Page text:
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Dole Foods accepts CEO's sweetened offer to take company private

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Dole Food Company Inc. has evolved from a Hawaiian pineapple purveyor into the world’s largest producer of fresh fruit and vegetables. Dole's board has accepted an offer from CEO David Murdock and his family are offering to buy the business and take it private.

Dole Food Company said Monday that it has accepted an offer from CEO David Murdock to buy the company and take it private. The deal values the Westlake Village-based company at $1.2 billion.

Murdock and members of his family already own a 40 percent stake in the company. Two months ago, they offered to pay $12  per share for the remaining stock. The offer Dole’s board has accepted is sweeter: $13.50 per share, a 5 percent premium over its $12.81 Friday closing price.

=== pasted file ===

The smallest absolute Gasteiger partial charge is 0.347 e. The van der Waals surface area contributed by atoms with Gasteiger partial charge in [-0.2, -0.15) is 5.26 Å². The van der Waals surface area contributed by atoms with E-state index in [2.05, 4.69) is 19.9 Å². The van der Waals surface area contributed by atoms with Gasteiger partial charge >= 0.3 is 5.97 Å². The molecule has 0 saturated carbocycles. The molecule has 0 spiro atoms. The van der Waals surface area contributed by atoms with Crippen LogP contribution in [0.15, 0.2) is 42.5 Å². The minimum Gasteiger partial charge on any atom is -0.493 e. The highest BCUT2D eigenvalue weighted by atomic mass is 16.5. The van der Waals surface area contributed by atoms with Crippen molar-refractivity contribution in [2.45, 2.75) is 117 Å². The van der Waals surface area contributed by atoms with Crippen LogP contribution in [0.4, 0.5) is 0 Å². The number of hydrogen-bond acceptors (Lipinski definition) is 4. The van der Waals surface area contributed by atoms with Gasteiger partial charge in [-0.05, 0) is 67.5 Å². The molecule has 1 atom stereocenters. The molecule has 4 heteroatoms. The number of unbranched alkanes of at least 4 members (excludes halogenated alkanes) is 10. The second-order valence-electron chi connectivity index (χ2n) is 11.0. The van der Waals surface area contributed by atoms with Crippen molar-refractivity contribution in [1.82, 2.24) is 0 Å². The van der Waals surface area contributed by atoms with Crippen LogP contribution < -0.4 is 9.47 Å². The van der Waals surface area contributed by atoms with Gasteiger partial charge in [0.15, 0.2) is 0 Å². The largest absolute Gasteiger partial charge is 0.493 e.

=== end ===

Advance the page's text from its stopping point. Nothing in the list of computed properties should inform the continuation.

If the deal goes through, it won’t be the first time David Murdock has taken Dole private. He did so in 2003, then took it public again in 2009.   

Dole is one of the world’s largest  and best-known producers and sellers of fresh fruits and vegetables. Its 2012 revenues were $4.2 billion. Dole sold its packaged foods and Asia fresh business for $1.69 billion in a deal that closed in April.

As a public company, Dole has struggled to deliver stable earnings because the volatile nature of the produce business. Prices for bananas have fallen and recent weather conditions have caused losses in its strawberry business as well. 

Shareholders must first approve Murdock's offer before it's complete. Though the board unanimously approved the deal, Dole will have a 30-day period in which it can actively seek out alternative bids from other parties.

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